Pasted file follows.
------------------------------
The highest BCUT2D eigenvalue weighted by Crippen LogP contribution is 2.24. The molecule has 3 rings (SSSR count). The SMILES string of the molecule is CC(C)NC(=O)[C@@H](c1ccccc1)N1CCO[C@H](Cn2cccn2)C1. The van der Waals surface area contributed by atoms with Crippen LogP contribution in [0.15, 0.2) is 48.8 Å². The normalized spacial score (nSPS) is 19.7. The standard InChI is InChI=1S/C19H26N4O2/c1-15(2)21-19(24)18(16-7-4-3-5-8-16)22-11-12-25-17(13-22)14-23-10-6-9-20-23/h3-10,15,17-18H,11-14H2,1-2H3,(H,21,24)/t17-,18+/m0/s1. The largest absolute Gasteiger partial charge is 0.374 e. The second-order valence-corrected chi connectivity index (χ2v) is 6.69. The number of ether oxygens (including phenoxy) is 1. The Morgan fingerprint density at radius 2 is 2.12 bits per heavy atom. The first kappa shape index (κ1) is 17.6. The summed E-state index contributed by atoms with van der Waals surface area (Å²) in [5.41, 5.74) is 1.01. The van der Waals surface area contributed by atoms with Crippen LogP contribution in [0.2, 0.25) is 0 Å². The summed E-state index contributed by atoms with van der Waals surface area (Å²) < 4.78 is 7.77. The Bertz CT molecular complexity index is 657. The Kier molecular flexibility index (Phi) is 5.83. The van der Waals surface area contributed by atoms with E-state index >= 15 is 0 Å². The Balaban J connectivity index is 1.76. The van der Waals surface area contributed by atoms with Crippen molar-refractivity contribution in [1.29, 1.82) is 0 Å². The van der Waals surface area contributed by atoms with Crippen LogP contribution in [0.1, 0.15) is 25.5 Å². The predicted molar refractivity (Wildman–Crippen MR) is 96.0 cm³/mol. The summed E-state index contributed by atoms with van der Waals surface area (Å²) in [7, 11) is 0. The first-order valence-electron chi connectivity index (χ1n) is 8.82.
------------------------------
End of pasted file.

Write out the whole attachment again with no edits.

The highest BCUT2D eigenvalue weighted by Crippen LogP contribution is 2.24. The molecule has 3 rings (SSSR count). The SMILES string of the molecule is CC(C)NC(=O)[C@@H](c1ccccc1)N1CCO[C@H](Cn2cccn2)C1. The van der Waals surface area contributed by atoms with Crippen LogP contribution in [0.15, 0.2) is 48.8 Å². The normalized spacial score (nSPS) is 19.7. The standard InChI is InChI=1S/C19H26N4O2/c1-15(2)21-19(24)18(16-7-4-3-5-8-16)22-11-12-25-17(13-22)14-23-10-6-9-20-23/h3-10,15,17-18H,11-14H2,1-2H3,(H,21,24)/t17-,18+/m0/s1. The largest absolute Gasteiger partial charge is 0.374 e. The second-order valence-corrected chi connectivity index (χ2v) is 6.69. The number of ether oxygens (including phenoxy) is 1. The Morgan fingerprint density at radius 2 is 2.12 bits per heavy atom. The first kappa shape index (κ1) is 17.6. The summed E-state index contributed by atoms with van der Waals surface area (Å²) in [5.41, 5.74) is 1.01. The van der Waals surface area contributed by atoms with Crippen LogP contribution in [0.2, 0.25) is 0 Å². The summed E-state index contributed by atoms with van der Waals surface area (Å²) < 4.78 is 7.77. The Bertz CT molecular complexity index is 657. The Kier molecular flexibility index (Phi) is 5.83. The van der Waals surface area contributed by atoms with E-state index >= 15 is 0 Å². The Balaban J connectivity index is 1.76. The van der Waals surface area contributed by atoms with Crippen molar-refractivity contribution in [1.29, 1.82) is 0 Å². The van der Waals surface area contributed by atoms with Crippen LogP contribution in [0.1, 0.15) is 25.5 Å². The predicted molar refractivity (Wildman–Crippen MR) is 96.0 cm³/mol. The summed E-state index contributed by atoms with van der Waals surface area (Å²) in [7, 11) is 0. The first-order valence-electron chi connectivity index (χ1n) is 8.82.